Police have appealed for possible further victims of Ian Watkins to come forward after the ex-Lostprophets singer admitted a string of sex offences.
They included attempting to rape a woman's baby in a case the lead officer called "the most shocking and harrowing child abuse evidence I have ever seen".
Detectives are continuing their investigation into the Welsh rock singer, 36, amid speculation there could be more victims in the UK and overseas.
Officers from South Wales, where he lived, have been working with agencies including Interpol, the NSPCC and the Department For Homeland Security in the US - one of the countries where Lostprophets toured.
Watkins also confessed to aiding and abetting another woman to sexually abuse her own child.
And he pleaded guilty to possessing and making indecent photographs of children as well as having extreme pornographic material involving bestiality on his computer hard drive.
He had faced 24 sex offence charges but admitted 11 at the last minute as his trial was due to begin at Cardiff Crown Court alongside the two women, who pleaded guilty to 13 offences in total between them.
Watkins is due to be sentenced in December
Lead investigator Detective Chief Inspector Peter Doyle said: "There is no doubt in my mind that Ian Watkins exploited his celebrity status in order to abuse young children."
He added Tuesday's "outcome does not mark the end of our investigations and we will work tirelessly to identify any other victims or witnesses and seek the justice they deserve.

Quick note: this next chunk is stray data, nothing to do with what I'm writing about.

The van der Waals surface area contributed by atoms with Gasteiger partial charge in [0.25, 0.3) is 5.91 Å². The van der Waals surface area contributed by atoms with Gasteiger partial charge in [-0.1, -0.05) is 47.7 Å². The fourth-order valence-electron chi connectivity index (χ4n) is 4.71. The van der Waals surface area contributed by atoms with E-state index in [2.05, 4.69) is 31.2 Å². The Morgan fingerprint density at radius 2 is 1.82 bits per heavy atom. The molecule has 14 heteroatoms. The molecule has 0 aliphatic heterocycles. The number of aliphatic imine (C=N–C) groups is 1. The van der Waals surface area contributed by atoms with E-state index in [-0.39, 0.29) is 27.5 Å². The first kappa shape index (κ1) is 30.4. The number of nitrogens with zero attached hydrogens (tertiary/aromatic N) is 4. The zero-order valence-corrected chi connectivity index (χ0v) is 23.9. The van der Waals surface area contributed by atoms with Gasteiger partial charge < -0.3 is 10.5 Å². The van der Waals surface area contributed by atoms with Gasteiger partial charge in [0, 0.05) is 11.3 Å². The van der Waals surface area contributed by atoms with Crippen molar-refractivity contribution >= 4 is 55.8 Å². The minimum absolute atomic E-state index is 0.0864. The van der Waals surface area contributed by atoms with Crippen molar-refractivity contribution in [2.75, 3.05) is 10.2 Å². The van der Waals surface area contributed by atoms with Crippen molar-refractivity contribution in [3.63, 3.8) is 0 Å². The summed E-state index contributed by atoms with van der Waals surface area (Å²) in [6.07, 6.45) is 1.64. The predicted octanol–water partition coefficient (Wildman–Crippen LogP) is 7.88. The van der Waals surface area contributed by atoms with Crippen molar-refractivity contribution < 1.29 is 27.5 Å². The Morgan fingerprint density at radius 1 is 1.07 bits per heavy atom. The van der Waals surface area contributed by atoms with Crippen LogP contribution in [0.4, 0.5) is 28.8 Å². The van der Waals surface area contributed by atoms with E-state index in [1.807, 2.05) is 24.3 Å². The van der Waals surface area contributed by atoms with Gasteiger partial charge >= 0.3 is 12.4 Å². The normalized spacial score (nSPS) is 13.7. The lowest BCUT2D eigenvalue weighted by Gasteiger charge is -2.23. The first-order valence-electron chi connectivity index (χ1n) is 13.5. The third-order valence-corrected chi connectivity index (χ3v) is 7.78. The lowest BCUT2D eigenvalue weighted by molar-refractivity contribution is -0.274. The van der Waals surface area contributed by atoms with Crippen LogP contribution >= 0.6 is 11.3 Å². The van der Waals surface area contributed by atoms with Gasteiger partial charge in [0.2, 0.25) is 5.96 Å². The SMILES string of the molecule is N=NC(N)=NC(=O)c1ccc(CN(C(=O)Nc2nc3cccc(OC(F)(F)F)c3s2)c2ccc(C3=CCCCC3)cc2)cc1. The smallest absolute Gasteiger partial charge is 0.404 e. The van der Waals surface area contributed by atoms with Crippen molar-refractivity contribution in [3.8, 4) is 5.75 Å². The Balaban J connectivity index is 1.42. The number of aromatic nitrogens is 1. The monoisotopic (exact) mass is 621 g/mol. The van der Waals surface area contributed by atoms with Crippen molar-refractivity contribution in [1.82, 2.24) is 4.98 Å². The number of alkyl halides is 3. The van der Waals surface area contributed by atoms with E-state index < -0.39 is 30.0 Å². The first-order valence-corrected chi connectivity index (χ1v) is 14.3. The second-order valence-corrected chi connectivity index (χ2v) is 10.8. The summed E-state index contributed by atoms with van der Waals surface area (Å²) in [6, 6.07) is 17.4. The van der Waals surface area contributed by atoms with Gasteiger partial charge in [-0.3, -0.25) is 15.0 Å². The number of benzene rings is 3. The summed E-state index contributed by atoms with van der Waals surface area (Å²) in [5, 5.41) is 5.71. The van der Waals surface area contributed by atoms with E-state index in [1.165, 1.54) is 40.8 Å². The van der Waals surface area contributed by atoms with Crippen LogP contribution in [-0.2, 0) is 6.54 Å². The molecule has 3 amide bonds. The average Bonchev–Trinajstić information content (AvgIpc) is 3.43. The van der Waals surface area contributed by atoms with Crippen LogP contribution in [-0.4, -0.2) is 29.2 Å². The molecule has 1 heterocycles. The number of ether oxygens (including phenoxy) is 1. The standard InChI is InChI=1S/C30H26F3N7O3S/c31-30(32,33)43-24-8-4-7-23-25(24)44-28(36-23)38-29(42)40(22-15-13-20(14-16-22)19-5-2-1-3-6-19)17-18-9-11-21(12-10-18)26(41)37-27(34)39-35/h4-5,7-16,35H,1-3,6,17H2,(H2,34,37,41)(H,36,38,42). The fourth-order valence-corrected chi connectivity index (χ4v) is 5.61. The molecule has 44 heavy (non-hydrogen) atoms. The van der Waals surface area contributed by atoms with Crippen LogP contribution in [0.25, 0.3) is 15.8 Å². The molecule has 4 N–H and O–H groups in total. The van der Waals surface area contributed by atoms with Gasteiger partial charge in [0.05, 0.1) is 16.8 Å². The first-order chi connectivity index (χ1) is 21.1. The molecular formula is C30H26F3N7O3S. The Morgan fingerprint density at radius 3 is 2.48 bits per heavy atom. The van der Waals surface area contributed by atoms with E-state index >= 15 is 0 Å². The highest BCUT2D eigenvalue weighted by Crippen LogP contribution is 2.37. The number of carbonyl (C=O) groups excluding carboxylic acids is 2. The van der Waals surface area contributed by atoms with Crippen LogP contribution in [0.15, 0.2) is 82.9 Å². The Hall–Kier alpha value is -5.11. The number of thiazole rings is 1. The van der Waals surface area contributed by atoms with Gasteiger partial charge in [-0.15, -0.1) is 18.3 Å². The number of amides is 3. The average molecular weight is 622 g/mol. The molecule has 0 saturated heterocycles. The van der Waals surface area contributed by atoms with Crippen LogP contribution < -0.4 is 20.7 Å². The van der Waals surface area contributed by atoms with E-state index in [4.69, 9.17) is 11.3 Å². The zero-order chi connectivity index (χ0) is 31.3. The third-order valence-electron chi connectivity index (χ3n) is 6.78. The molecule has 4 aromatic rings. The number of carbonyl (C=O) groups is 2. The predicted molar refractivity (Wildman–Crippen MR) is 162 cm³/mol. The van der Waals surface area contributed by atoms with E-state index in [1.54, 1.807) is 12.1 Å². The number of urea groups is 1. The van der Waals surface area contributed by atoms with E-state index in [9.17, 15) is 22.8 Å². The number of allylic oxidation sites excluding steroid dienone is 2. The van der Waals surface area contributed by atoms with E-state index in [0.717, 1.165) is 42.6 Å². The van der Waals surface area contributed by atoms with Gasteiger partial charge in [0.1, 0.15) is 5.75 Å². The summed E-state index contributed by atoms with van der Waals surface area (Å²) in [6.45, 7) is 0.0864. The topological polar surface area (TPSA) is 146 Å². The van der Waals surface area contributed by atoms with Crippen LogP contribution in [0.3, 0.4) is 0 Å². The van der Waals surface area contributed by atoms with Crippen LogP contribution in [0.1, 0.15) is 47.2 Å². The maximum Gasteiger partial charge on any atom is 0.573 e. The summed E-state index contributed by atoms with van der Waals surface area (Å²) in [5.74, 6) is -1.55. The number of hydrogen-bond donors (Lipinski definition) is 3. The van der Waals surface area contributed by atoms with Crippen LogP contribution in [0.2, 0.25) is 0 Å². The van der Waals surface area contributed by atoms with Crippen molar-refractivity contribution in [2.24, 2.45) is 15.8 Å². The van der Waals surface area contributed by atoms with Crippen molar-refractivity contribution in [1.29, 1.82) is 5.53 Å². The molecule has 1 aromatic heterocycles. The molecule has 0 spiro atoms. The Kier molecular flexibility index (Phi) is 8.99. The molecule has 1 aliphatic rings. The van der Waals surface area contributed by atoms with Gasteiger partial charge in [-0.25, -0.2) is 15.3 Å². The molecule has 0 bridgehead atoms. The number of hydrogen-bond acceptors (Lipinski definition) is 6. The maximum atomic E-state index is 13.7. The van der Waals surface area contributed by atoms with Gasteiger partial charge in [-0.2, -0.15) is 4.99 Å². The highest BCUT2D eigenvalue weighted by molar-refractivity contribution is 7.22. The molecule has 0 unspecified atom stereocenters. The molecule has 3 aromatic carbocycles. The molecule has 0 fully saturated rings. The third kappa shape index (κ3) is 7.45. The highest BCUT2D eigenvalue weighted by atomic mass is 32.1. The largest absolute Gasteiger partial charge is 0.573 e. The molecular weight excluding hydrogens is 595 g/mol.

"Above all this investigation has been focussed on the protection of children and my thoughts today are with those victims".
Watkins, from Pontypridd, will be sentenced on December 18 at the same court.
Meanwhile, a child expert has warned the sex abuse of young children is increasing in number and severity as the age of defenceless victims continues to go down.
Des Mannion, NSPCC Wales national head of service, spoke of his "horror" as the extent of Watkins' secret abuse was made public.
"The desire to sexually abuse small babies is something most of us find too horrific to comprehend," he said.
"However within the significant rise in the number of child abuse images being distributed online over the past year, agencies have noted both an increase in their severity and a significant decline in the ages of the children involved."